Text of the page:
Friday, November 7, 2008

Sully vs. McCain vs. Palin

Not to endorse "Trig trutherism," but Andrew Sullivan deserves to be linked for this:
[McCain campaign staff] couldn't admit a mistake because it would have killed their campaign, destroying our impression of McCain's judgment and management skills. So they kept this farce alive for two months, putting the country at potentially great risk to massage their own careers. Now they are doing all they can to dump on her. But the dumpage goes both ways. The McCain camp picked Palin and stuck with her far longer than any people who put country first would have. Every reason why she should not have been picked is a reason why McCain should never have been president.
Now, I am stoutly pro-Palin and believe that she is being unfairly scapegoated. But when Sully says that the first priority of these professional GOP operatives is "to massage their own careers," he hits the nail on the head in terms of what's wrong with the Republican Party.

As a class, Republican political operatives are adept at portraying their cynical careerism as ideological conviction. Thus, ideology becomes a tool of ambition. Rival operatives are attacked as lacking the True Faith, of being the Wrong Kind of Republican. There is a push for conformity, and honest criticism becomes a potentially career-destroying risk. Toadies and sycophants are rewarded; independent thought is excluded.

This is a problem of organizational dynamics. Any organization that rewards and promotes arrogant assholes will attract more arrogant assholes, until eventually being an arrogant asshole becomes a prerequisite for membership. Spend a little time around GOP operatives, and you see how this tendency works. Not to put too fine a point on it, but if Tucker Bounds and Nicolle Wallace are the Republican Party, why would any sane person wish to become involved in the Republican Party?

Furthermore, understand this: A campaign consultant, an adviser, a speechwriter, a manager -- these people get paid the same whether the client candidate wins or loses. Although operatives obviously try to win, because winning enhances their income potential, it is often the case that candidates win despite the advice and actions of their operatives. And a shrewd operative knows how to take credit for victories while finding scapegoats for defeats.

Go back to last year. John McCain raised $20 million in the first six months of 2007, but by July he was broke. Terry Nelson and John Weaver got paid for accomplishing that remarkable feat -- and they didn't resign as long as there was any prospect they could continue to get paid.

By some miracle, Rick Davis managed to revive the campaign enough to win the GOP nomination, but after effectively clinching Feb. 7 (the day Mitt Romney quit) the campaign languished until June, which Steve Schmidt took charge. Schmidt was effective at injecting a combative spirit into the McCain campaign but . . . look, anybody who ever thought it was a good idea to nominate a 72-year-old bald guy just doesn't know anything about politics. To nominate a 72-year-old bald guy who's spent the past 10 years in a bitter feud with his own party's grassroots base? That's just crazy.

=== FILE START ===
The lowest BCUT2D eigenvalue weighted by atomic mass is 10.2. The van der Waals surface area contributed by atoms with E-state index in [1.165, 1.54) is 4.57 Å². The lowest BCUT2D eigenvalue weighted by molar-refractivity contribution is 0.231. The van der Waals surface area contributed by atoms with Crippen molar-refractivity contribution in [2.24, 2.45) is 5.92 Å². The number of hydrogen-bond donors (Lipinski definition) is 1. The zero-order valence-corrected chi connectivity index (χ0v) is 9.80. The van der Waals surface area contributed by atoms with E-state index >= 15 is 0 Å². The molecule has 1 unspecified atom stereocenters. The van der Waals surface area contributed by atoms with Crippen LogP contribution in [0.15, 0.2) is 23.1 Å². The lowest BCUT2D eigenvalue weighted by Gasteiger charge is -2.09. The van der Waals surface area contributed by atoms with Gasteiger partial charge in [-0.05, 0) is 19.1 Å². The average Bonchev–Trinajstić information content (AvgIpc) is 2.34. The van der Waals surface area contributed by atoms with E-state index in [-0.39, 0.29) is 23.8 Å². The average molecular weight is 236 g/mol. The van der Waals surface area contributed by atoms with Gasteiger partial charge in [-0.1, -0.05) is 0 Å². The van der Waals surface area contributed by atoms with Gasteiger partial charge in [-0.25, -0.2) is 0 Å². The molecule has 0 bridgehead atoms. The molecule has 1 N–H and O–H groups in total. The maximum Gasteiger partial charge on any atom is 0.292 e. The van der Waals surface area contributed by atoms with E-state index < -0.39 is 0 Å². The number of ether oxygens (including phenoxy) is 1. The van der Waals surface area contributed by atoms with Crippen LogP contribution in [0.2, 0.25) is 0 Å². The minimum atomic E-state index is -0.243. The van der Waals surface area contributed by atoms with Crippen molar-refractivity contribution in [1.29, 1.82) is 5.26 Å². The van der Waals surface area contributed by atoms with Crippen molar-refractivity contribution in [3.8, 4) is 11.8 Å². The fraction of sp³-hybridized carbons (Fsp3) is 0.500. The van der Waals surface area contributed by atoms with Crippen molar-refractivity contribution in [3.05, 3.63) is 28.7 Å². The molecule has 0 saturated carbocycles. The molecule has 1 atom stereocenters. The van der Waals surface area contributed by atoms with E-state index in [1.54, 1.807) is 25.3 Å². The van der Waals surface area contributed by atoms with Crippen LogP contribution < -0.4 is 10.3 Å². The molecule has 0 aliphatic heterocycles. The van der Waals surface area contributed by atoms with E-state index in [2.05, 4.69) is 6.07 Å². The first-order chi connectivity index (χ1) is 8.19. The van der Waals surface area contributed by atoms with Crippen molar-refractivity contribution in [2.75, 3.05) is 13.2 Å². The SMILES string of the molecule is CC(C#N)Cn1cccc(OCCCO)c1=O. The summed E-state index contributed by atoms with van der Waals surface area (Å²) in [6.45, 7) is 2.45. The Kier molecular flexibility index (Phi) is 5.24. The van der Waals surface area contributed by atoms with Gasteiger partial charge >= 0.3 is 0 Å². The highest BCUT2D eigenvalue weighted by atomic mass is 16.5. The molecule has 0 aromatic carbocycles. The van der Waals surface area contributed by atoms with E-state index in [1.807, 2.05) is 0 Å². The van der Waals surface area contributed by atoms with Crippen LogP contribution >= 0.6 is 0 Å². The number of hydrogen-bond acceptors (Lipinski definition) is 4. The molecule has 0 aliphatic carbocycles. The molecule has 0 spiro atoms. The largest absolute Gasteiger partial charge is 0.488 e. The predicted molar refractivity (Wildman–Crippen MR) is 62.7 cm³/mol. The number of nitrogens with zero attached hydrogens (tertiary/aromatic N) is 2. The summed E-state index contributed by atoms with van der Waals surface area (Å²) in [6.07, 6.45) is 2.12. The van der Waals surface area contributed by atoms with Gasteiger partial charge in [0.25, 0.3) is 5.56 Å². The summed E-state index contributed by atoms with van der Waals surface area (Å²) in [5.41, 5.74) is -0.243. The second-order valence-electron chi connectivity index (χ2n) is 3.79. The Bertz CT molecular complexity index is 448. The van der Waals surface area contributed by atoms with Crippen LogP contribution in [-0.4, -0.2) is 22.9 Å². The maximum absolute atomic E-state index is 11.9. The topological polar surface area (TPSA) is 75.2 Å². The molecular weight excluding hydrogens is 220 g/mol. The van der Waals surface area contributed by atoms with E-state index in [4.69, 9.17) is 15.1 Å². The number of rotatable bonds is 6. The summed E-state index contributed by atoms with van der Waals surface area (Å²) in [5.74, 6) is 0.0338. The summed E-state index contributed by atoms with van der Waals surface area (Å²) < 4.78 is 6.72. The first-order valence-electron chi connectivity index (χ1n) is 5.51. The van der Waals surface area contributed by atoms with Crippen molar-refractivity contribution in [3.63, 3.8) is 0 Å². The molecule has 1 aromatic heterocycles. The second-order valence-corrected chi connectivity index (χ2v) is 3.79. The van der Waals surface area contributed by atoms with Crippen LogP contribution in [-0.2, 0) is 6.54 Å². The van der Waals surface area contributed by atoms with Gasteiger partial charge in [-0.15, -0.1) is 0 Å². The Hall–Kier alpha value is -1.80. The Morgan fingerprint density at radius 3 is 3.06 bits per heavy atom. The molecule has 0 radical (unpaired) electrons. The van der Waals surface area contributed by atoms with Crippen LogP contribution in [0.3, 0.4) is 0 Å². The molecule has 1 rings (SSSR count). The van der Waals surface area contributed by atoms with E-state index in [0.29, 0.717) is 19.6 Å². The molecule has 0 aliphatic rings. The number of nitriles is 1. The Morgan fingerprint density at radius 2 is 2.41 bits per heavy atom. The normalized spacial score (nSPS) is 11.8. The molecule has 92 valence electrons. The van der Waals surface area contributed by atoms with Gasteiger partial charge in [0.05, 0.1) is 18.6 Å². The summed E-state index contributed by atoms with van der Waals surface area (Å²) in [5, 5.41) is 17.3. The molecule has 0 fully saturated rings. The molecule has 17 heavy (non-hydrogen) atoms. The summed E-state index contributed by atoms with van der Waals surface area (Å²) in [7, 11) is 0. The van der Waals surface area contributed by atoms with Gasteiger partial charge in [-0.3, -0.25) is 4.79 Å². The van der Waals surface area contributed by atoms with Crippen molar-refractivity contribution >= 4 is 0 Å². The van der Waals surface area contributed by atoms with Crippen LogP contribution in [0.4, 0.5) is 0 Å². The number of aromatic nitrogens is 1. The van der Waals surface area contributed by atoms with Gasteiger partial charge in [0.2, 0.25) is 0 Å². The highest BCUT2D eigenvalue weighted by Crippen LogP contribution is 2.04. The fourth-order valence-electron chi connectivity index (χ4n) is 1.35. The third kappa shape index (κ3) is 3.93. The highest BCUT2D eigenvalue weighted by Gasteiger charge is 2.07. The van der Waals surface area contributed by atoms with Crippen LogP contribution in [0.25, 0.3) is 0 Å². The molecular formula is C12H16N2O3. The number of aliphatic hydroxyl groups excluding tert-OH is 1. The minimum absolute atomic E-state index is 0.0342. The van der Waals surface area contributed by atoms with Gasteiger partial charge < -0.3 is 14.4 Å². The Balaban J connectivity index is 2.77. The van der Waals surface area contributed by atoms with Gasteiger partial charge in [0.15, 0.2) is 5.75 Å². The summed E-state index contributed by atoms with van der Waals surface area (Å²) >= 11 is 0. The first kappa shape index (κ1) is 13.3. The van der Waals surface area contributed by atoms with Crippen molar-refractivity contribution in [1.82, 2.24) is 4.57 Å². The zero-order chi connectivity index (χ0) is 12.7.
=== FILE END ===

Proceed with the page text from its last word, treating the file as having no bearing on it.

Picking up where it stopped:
The Palin pick has been called a "Hail Mary pass," and the metaphor is apt. You can't look at the exit polls and deny the severity of the GOP brand-damage/Bush-fatigue factor in this election. By the time the McCain campaign made the call to Anchorage, they were already in need of a miracle touchdown, and Palin was it. (See my articles of Sept. 8, Sept. 10, Sept. 15 and Oct. 31.)

Had it not been for the financial crisis and McCain's botched reaction to that crisis . . . well, if a frog had wings, eh? But God only knows how much worse this defeat would have been without Palin.

As far as I'm concerned, the Palin pick was the only good decision John McCain made during this campaign. Any attempt by his campaign staff to make Sarah Palin the scapegoat for their failures is a disservice to truth. Even if you believe the worst about Palin (as Sully does), she wasn't in charge of that campaign. And hockey moms from Alaska aren't what's wrong with the GOP.

The hired help have taken over the party. The Republican Party doesn't need anything as much as it needs to teach its employees something about the basic principles of customer service and value added. If they end up working at Burger King, maybe they'll learn.


  1. You bloody Americans! Leave the woman alone. If not for Sarah Palin, old man McCain would have received 40% of the American people's vote. At least Palin helped to pump up the votes to 46%. Shame on all of you who crucify her. She did not ask to be McCain's running mate. McCain chose her. The least McCain could do is apologise to her for the way she is being pilloried. How come nobody criticised the expensive dressing of Hillary Clinton, Obama or his "best friend" Michelle Obama. America is Hollywood and Hollywood dresses immaculately. Why couldn't a putative vice president spend campaign money to dress well. After all image is important to Americans. Thats how Obama got his votes, through image and presentation. Obama spend $600 million on this election campaign; why can't Palin spend $200,000 on dressing. Has anyone asked how much Michelle and Obama spend on their clothing and hair. As an Asian who admires the Western culture and Western generosity and understanding, I am ashamed for supporting you pathetic people. Shame on all of you who condemn Sarah Palin.

  2. ideology becomes a tool of ambition

    Personally, I'd say it this way: "ideology becomes subservient to ambition..."